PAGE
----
I heard a story about a person who boarded a train for a trip that would last several hours. As soon as he sat down, he took a painting out of his bag and a curtain for the window. His fellow passengers smiled at him condescendingly. `But isn't there too much sun in the train car which the curtain could block?' you might ask. `What could be bad about looking at a beautiful picture during one's travels?' The answer is simple: Everyone understands that a trip lasting merely a few hours doesn't require such amenities. When we compare our time in this world with our time in the Next World, we too will see that our lives here are short just like the train ride.

Of course we always have to strengthen our trust in G-d. The Brisker Rov received a large amount of money when he got married which was subsequently lost. The Rov said that while he lost a large fortune, he gained the bitochon described in Chovos Halevovos. If you learn Sha'ar Habitochon with your family, there is no doubt that your life will look different. First and foremost because trust in G-d creates a feeling of calm and tranquility as well as bringing Divine help.

HaRav Shach, zt'l: Condemning Luxuries

B"H, Nisan, 5736 (1976)

I have been thinking for a long time that it is particularly relevant to denounce in writing the incredible waste of money that has become prevalent in the last several years. These are unnecessary expenditures for simchas such as weddings, engagement celebrations and bar mitzvas, etc., Despite the fact that these events are mitzvas one is not obligated to spend more money than he has available in order to fulfill these mitzvas and especially not to enter into exorbitant debts. No one knows how much suffering is caused to the parents as a result of this overspending.

In previous times, when Torah and mitzvos were more precious to people than they are now, the gedolim still saw fit to limit the community's expenditures as explained in the sefer called Lomoh Tisro'u. I therefore say that he who has compiled these regulations of previous generations has done well and it is a timely thing, so that people may look and take measures to protect themselves and to limit their unnecessary spending. Their money is precious to tzaddikim since they do not steal. Each person is obligated to be among the first to act for the sake of this mitzvah and then others shall learn from him and copy his example.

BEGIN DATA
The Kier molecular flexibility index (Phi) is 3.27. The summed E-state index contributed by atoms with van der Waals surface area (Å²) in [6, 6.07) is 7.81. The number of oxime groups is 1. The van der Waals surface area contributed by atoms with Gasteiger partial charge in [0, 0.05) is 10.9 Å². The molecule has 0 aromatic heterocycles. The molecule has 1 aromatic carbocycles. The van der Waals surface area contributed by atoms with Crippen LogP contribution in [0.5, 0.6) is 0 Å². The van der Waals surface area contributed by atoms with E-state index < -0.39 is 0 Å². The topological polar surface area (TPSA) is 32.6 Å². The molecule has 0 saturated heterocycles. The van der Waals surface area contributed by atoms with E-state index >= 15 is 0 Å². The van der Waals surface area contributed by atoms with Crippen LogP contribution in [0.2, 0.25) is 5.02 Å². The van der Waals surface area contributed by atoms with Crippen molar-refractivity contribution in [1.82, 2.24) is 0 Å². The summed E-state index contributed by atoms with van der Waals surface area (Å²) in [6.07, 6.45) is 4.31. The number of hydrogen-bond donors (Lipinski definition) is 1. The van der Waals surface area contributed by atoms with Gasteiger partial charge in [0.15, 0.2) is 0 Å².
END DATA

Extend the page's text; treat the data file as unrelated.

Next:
HaRav Michel Yehuda Lefkovitz, Shlita: Without Luxuries and Without Pleasures

It's worthwhile mentioning the story about the wife of one of the gedolim who paid her grandson a visit in his apartment after his wedding. The grandson decided to show his grandmother his beautiful apartment and the elegant furniture in order to make her happy. When the grandmother saw her grandson's new home, she informed him that while it was indeed beautiful, this was not the way to become a Torah leader. In order to become a giant in Torah you have to understand that you have to live a life devoid of luxuries and pleasures.

We may not have attained the level of Rabbeinu Hakodosh who said that he never enjoyed this world, but we must understand that it is important to manage only with what we need for our physical life in terms of food and clothing. We must ensure that we will not be drawn to the culture and values of the street around us. Our homes must be carefully insulated from anything that might cause bitul Torah including newspapers (chareidi publications included) and especially the general media and politics.

We must attempt to maintain the same atmosphere at home as existed sixty years ago when there wasn't such an emphasis on gashmiyus in the surrounding culture. With this in mind, may you merit to build a home al taharas hakodesh with pleasure and happiness as an extension of the simchah that you have now, understanding that there is nothing that can upset the path to reaching the desired goal that Hakodosh Boruch Hu asks of us, and may you always have nachas and brochoh. (Told at a Sheva Brochos, 5744.)

Rav Wolbe, zt'l: Maybe We are to Blame

The period of transferring yeshivos to Eretz Yisroel has come to a close. Each institution has been established in its own building, some of them quite elaborate. There still remains a lot of work to be done, however, in order to improve the yeshivos and in order to create Geonei Eretz, knowledgeable, innovators, poskim of halochos, as well as great educators.

The Chazon Ish wrote: "There is great tumult inside the beis medrash." There are those who are searching for the correct path, and there are also those who do not search [resulting in] potential that did not develop as it could have. The foundation upon which the Chazon Ish built our generation is beginning to collapse. He strove to educate a generation of women willing to sacrifice themselves — to become teachers and kindergarten teachers and to live modestly in order for their husbands to dedicate themselves completely to growing in Torah. A desire for luxuries has come — for spacious apartments elegantly furnished — and it has stolen the peace from the homes of many avreichim as they are preoccupied with finding loans in order to repay their debts. Seminary graduates are once again not sure that they will be able to find a job, either. Who knows? Maybe we are to blame for the current situation, as we have wasted the Chazon Ish's precious legacy in our search for comfort and luxuries! Be that as it may, we can feel it tangibly that a new era is beginning. Who will be the architect of this new period, responsible for building so that Torah will be in faithful hands? (Excerpt from the article Yemei Harotzon.)